Data Age 2025 Panel June 2017 Luczo and panel on screen

As the venerable tech writer Walt Mossberg said in his last-ever column The Disappearing Computer, “Tech was once always in your way. Soon, it will be almost invisible.” His point was simple – people are becoming more aware of the fact that our devices are valuable only because of the data they enable us to create and access.

On June 5, Seagate convened a panel of data experts in San Francisco to discuss the implications this shift in awareness holds for companies, their customers and society at large, and how we are now at the beginning of a new Data Age defined by new possibilities and discoveries not previously attainable.

Moderated by ZDNet writer Stephanie Condon, the panel included Seagate’s CEO Steve Luczo; Dave Reinsel, senior vice president of Research at IDC; Miguel Alvarado, VP of Data and Analytics at Vevo; Kushagra Vaid, General Manager and Distinguished Engineer, Azure Hardware Infrastructure, Microsoft; Akhil Gupta, VP of Infrastructure at Dropbox; Bob Pishu, senior economist at INRIX; and Brooks Moore, producer at the Emmy award-winning production company Bonnemaison.

Here are three key takeaways from the discussion, which covered both data in the cloud, and data created by devices on the edge of the network, such as PCs, phones, camera, connected cars, and wearables.

Key Takeaway #1: We’ll see a dramatic shift to real-time (and life critical) data.

Data is ever more essential to critical elements of our society and economy — from infrastructure to education, banking, medical devices, autonomous cars and more. Huge improvements in connectivity require parallel leaps in real-time and mobile data access and the ability to leverage that data.

Key Takeaway #2: Data security will be even more critical – more challenging to deliver.

Data Age 2025 June 2017 Panelist Akhil Gupta speaking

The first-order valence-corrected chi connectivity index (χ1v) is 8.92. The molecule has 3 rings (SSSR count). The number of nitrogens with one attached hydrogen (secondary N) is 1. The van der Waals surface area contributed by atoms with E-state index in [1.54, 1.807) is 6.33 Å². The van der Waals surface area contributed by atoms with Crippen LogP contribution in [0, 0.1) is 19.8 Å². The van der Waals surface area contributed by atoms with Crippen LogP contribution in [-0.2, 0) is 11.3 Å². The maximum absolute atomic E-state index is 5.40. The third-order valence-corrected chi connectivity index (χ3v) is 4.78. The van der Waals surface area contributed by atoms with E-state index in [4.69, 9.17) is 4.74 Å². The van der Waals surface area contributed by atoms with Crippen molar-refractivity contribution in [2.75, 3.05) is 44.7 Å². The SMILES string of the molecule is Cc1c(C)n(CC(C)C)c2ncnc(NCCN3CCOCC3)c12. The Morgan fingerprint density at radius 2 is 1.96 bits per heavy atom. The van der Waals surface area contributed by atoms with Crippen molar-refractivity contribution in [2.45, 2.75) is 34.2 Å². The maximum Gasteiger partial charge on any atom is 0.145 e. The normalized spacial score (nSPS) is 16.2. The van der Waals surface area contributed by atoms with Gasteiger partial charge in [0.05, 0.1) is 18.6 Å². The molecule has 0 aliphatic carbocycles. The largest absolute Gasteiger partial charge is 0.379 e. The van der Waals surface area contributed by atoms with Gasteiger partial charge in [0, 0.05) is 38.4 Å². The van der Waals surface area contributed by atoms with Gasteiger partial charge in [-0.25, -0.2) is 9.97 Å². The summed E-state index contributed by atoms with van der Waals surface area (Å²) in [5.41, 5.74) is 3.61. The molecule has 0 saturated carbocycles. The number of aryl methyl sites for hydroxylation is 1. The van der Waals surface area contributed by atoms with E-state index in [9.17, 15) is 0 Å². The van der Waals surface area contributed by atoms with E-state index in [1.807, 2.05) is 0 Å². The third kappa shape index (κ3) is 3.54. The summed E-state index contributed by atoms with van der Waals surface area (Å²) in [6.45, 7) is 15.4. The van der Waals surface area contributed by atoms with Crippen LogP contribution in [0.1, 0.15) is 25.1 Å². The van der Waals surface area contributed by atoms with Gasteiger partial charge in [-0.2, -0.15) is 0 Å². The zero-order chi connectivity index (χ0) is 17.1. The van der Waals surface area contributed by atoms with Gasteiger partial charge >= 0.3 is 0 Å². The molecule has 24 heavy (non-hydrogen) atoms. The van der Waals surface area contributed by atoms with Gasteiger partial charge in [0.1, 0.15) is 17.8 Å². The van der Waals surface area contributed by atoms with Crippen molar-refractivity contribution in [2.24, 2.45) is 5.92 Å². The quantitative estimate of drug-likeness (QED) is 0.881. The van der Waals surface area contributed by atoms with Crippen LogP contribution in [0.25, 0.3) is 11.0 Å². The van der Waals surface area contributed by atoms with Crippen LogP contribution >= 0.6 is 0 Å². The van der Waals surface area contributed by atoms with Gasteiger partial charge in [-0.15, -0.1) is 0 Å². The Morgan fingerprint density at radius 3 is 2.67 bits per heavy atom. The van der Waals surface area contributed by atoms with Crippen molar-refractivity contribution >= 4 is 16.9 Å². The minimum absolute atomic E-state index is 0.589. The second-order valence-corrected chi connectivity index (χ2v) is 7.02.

More data means more vulnerability. What does this mean for organizations as the gap increases between the amount of data that should be secured and the amount that actually is?

Key Takeaway #3: We must prioritize what data to save because we can’t afford to save it all.

This explosion in the amount, variety, and importance of data created will pose new challenges for business and individuals. How must organizations prepare and act to excel during this period of huge data growth?

The panelists agreed the Data Age 2025 will create more opportunities, more efficiencies, and more advances in life-critical applications than we can imagine today. In the meantime, companies and technology providers must continue to drive advances in storage and prioritize the data that’s more important to their business and customers.

“What we really want to do is be predictive,” says Luczo. “If we can take all this unstructured data and apply it to artificial intelligence and machine learning, as well as amazing human input, you can begin to solve some of the real challenges around safety, around healthcare, around environmental damage, such as habitat loss, things that really matter.”

To hear more of the panelists’ perspectives and how businesses can prepare for and adapt to the Data Age 2025, view the video:

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